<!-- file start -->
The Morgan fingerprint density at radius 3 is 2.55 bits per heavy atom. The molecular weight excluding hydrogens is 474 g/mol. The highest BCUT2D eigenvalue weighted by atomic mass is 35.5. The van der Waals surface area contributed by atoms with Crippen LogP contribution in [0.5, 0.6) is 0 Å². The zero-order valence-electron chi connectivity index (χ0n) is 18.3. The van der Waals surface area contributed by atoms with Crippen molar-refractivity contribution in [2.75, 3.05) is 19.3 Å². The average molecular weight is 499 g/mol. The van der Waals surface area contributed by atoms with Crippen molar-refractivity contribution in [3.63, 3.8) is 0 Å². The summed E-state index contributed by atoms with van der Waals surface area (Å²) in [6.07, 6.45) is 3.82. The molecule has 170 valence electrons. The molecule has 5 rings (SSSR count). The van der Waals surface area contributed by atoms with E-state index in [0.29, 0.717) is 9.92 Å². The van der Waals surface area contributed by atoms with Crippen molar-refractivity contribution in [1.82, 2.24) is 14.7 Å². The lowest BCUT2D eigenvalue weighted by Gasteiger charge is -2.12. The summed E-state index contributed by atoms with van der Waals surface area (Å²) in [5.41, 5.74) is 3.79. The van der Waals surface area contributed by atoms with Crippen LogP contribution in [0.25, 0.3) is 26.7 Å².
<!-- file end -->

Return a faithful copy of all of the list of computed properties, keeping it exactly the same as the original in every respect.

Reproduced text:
The Morgan fingerprint density at radius 3 is 2.55 bits per heavy atom. The molecular weight excluding hydrogens is 474 g/mol. The highest BCUT2D eigenvalue weighted by atomic mass is 35.5. The van der Waals surface area contributed by atoms with Crippen LogP contribution in [0.5, 0.6) is 0 Å². The zero-order valence-electron chi connectivity index (χ0n) is 18.3. The van der Waals surface area contributed by atoms with Crippen molar-refractivity contribution in [2.75, 3.05) is 19.3 Å². The average molecular weight is 499 g/mol. The van der Waals surface area contributed by atoms with Crippen molar-refractivity contribution in [3.63, 3.8) is 0 Å². The summed E-state index contributed by atoms with van der Waals surface area (Å²) in [6.07, 6.45) is 3.82. The molecule has 170 valence electrons. The molecule has 5 rings (SSSR count). The van der Waals surface area contributed by atoms with E-state index in [0.29, 0.717) is 9.92 Å². The van der Waals surface area contributed by atoms with Crippen molar-refractivity contribution in [1.82, 2.24) is 14.7 Å². The lowest BCUT2D eigenvalue weighted by Gasteiger charge is -2.12. The summed E-state index contributed by atoms with van der Waals surface area (Å²) in [5.41, 5.74) is 3.79. The van der Waals surface area contributed by atoms with Crippen LogP contribution in [0.25, 0.3) is 26.7 Å².